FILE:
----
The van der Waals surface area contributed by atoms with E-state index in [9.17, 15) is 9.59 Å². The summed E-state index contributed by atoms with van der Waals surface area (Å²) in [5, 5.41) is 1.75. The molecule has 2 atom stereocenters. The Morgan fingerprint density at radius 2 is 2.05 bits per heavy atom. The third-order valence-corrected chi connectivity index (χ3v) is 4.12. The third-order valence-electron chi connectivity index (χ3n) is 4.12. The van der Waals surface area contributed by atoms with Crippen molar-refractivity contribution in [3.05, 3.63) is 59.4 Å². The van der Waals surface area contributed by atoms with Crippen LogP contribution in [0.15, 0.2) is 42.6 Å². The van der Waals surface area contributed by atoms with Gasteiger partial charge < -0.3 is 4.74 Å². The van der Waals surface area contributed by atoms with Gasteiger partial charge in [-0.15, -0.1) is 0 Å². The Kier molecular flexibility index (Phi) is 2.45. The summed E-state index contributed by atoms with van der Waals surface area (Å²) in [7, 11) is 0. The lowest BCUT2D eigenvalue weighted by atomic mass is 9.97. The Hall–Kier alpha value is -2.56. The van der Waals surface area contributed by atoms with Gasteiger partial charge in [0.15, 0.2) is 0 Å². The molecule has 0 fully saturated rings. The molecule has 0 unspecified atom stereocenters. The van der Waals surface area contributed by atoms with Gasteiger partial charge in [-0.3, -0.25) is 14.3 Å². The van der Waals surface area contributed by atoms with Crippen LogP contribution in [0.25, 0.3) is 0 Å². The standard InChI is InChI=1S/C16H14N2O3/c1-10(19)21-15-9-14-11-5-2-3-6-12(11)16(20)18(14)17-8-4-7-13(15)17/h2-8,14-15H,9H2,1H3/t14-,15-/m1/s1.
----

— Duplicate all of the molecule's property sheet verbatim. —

The van der Waals surface area contributed by atoms with E-state index in [9.17, 15) is 9.59 Å². The summed E-state index contributed by atoms with van der Waals surface area (Å²) in [5, 5.41) is 1.75. The molecule has 2 atom stereocenters. The Morgan fingerprint density at radius 2 is 2.05 bits per heavy atom. The third-order valence-corrected chi connectivity index (χ3v) is 4.12. The third-order valence-electron chi connectivity index (χ3n) is 4.12. The van der Waals surface area contributed by atoms with Crippen molar-refractivity contribution in [3.05, 3.63) is 59.4 Å². The van der Waals surface area contributed by atoms with Crippen LogP contribution in [0.15, 0.2) is 42.6 Å². The van der Waals surface area contributed by atoms with Gasteiger partial charge < -0.3 is 4.74 Å². The van der Waals surface area contributed by atoms with Gasteiger partial charge in [-0.15, -0.1) is 0 Å². The Kier molecular flexibility index (Phi) is 2.45. The summed E-state index contributed by atoms with van der Waals surface area (Å²) in [7, 11) is 0. The lowest BCUT2D eigenvalue weighted by atomic mass is 9.97. The Hall–Kier alpha value is -2.56. The van der Waals surface area contributed by atoms with Gasteiger partial charge in [0.15, 0.2) is 0 Å². The molecule has 0 fully saturated rings. The molecule has 0 unspecified atom stereocenters. The van der Waals surface area contributed by atoms with Gasteiger partial charge in [-0.3, -0.25) is 14.3 Å². The van der Waals surface area contributed by atoms with Crippen LogP contribution in [0.25, 0.3) is 0 Å². The standard InChI is InChI=1S/C16H14N2O3/c1-10(19)21-15-9-14-11-5-2-3-6-12(11)16(20)18(14)17-8-4-7-13(15)17/h2-8,14-15H,9H2,1H3/t14-,15-/m1/s1.